Scientists from around the world are working to enable a young Brazilian paraplegic to kick off the opening game of the FIFA World Cup 2014. In a media briefing at the Open Media Centre on Saturday, 29 June, Brazilian neuroscientist Miguel Nicolelis (photo), who heads the project Andar de Novo (Walk Again), explained that this research, which is unique worldwide, will restore movement to people who have suffered brain lesions or neuromotor diseases.
The project makes this possible by using a brain signal-controlled exoskeleton (a type of mechanical suit) to integrate the brain with the machine in clinical motor rehabilitation. The work currently involves 170 researchers in several countries.
“Our ambition is for wheelchairs to become museum pieces. We cannot disregard the fact that there are always imponderables in science, but our research is well advanced and we are confident that we will soon be able to restore movement to people with neuromotor problems,” said Dr. Nicolelis.
He sees the World Cup as an opportunity to show the world another important side of Brazil. “The image of Brazilian science has gained prominence internationally in recent years. By achieving this goal at the opening match of the World Cup, we will show that Brazil is interested in and capable of scientific advancement as a tool for social inclusion,” he stated.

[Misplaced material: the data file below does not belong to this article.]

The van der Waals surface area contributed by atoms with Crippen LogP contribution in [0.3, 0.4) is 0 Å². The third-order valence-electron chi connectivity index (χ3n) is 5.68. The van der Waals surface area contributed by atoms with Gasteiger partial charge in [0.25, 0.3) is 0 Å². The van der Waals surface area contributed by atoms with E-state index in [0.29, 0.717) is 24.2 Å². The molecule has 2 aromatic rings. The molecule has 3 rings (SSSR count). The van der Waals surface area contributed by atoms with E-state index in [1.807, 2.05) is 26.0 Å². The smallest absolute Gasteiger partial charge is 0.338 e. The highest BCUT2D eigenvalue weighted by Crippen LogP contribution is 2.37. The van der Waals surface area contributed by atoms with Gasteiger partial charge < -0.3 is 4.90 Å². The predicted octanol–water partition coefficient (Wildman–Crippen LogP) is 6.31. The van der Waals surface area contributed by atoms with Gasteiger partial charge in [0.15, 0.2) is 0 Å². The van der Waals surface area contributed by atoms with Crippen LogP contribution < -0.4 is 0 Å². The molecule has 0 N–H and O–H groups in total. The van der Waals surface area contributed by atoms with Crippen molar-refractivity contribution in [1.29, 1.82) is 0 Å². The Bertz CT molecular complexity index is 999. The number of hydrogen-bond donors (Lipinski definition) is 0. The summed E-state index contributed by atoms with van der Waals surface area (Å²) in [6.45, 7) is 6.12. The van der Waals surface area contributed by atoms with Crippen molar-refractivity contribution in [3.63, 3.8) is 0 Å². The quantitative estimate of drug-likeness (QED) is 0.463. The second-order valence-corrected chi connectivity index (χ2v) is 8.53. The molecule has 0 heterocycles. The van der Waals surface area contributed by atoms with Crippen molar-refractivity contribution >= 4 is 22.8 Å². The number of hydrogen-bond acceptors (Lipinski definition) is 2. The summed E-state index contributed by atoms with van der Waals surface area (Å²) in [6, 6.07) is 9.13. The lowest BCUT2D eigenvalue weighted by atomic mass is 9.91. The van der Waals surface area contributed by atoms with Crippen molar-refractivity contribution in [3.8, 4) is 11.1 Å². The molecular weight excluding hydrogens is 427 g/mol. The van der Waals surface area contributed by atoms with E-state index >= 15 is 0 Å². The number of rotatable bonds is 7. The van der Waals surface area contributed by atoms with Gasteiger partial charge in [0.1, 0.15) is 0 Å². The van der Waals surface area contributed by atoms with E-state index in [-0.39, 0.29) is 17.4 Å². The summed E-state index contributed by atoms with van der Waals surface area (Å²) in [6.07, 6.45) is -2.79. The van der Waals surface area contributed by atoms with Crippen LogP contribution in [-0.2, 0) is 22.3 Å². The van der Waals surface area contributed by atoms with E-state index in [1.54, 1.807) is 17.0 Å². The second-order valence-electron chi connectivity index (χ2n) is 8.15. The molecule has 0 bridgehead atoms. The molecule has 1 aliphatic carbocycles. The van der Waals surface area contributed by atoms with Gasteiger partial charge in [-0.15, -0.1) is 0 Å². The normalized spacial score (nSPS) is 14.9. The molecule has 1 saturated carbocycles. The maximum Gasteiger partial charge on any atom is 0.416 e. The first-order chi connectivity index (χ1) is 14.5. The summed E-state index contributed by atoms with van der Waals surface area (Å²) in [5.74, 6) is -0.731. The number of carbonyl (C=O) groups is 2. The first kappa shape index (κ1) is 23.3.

The project involves researchers from a range of areas, including neuroscience, robotics, electronic engineering, motor rehabilitation and computer science. In Brazil the “Walk Again” project is supported through the National Agency for Innovation (Finep), which is linked to the Ministry of Science, Technology and Innovation. It is also funded by the Edmond and Lily Safra International Institute of Neuroscience, based in Natal, a program founded by Dr. Nicolelis and where he currently serves as scientific director.
Under the “Walk Again” project, tests with animals demonstrated that electrical activity in the brain could be decoded into commands to move mechanical devices, in this case an exoskeleton. “It is now a question of fine-tuning between the decoding of brain electrical activity and aspects of motor coordination so that use of the exoskeleton apparatus functions efficiently,” Dr. Nicolelis explained.
The “Walk Again” project is now concentrated in Brazil with the arrival of the exoskeleton, collaboration among scientists, programming and testing of the apparatus, and physiotherapy for the people who are to test the exoskeleton’s prostheses.
“Experience with interconnecting brain and machine suggests that the brain incorporates the apparatus as if it were a body part, just as tennis players feel their racket as an extension of their arm,” Dr. Nicolelis noted.
Dr. Miguel Nicolelis is an award-winning neuroscientist. He has been Professor of Neurobiology and Co-Director of the Center for Neuroengineering at Duke University for more than 20 years, and is the founder of the Edmond and Lily Safra International Institute of Neurosciences of Natal (IINN-ELS), in Macaíba, Rio Grande do Norte State, where he coordinates programming as the scientific director.